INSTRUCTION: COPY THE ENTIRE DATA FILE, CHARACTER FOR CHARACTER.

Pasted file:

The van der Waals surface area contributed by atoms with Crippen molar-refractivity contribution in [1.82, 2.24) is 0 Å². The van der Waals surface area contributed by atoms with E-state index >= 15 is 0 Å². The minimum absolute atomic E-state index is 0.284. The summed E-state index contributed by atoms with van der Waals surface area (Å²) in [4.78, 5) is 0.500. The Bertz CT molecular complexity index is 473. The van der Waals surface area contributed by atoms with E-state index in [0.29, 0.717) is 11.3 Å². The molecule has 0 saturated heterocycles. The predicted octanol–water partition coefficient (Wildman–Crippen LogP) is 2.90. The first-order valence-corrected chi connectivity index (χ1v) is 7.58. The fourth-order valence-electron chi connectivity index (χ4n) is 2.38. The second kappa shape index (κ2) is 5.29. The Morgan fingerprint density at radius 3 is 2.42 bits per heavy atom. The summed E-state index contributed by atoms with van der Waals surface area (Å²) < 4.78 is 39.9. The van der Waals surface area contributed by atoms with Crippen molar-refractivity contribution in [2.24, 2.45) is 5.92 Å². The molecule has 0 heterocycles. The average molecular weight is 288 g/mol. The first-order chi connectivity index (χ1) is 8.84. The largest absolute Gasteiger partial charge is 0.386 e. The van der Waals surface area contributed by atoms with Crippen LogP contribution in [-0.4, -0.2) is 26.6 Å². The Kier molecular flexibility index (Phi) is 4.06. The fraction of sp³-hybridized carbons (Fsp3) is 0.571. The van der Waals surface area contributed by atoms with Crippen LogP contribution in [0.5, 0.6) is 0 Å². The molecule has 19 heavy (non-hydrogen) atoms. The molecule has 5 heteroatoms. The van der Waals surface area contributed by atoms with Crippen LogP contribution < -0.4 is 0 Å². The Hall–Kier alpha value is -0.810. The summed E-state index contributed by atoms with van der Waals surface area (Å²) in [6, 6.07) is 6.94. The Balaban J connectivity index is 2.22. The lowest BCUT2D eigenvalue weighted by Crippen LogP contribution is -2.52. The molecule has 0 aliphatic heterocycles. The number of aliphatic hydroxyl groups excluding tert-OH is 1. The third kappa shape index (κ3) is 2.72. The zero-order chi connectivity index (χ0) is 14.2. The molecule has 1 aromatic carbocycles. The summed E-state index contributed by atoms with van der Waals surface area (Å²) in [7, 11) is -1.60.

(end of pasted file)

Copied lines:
The van der Waals surface area contributed by atoms with Crippen molar-refractivity contribution in [1.82, 2.24) is 0 Å². The van der Waals surface area contributed by atoms with E-state index >= 15 is 0 Å². The minimum absolute atomic E-state index is 0.284. The summed E-state index contributed by atoms with van der Waals surface area (Å²) in [4.78, 5) is 0.500. The Bertz CT molecular complexity index is 473. The van der Waals surface area contributed by atoms with E-state index in [0.29, 0.717) is 11.3 Å². The molecule has 0 saturated heterocycles. The predicted octanol–water partition coefficient (Wildman–Crippen LogP) is 2.90. The first-order valence-corrected chi connectivity index (χ1v) is 7.58. The fourth-order valence-electron chi connectivity index (χ4n) is 2.38. The second kappa shape index (κ2) is 5.29. The Morgan fingerprint density at radius 3 is 2.42 bits per heavy atom. The summed E-state index contributed by atoms with van der Waals surface area (Å²) < 4.78 is 39.9. The van der Waals surface area contributed by atoms with Crippen molar-refractivity contribution in [2.24, 2.45) is 5.92 Å². The molecule has 0 heterocycles. The average molecular weight is 288 g/mol. The first-order chi connectivity index (χ1) is 8.84. The largest absolute Gasteiger partial charge is 0.386 e. The van der Waals surface area contributed by atoms with Crippen LogP contribution in [-0.4, -0.2) is 26.6 Å². The Kier molecular flexibility index (Phi) is 4.06. The fraction of sp³-hybridized carbons (Fsp3) is 0.571. The van der Waals surface area contributed by atoms with Crippen LogP contribution in [0.5, 0.6) is 0 Å². The molecule has 19 heavy (non-hydrogen) atoms. The molecule has 5 heteroatoms. The van der Waals surface area contributed by atoms with Crippen LogP contribution < -0.4 is 0 Å². The Hall–Kier alpha value is -0.810. The summed E-state index contributed by atoms with van der Waals surface area (Å²) in [6, 6.07) is 6.94. The Balaban J connectivity index is 2.22. The lowest BCUT2D eigenvalue weighted by Crippen LogP contribution is -2.52. The molecule has 0 aliphatic heterocycles. The number of aliphatic hydroxyl groups excluding tert-OH is 1. The third kappa shape index (κ3) is 2.72. The zero-order chi connectivity index (χ0) is 14.2. The molecule has 1 aromatic carbocycles. The summed E-state index contributed by atoms with van der Waals surface area (Å²) in [7, 11) is -1.60.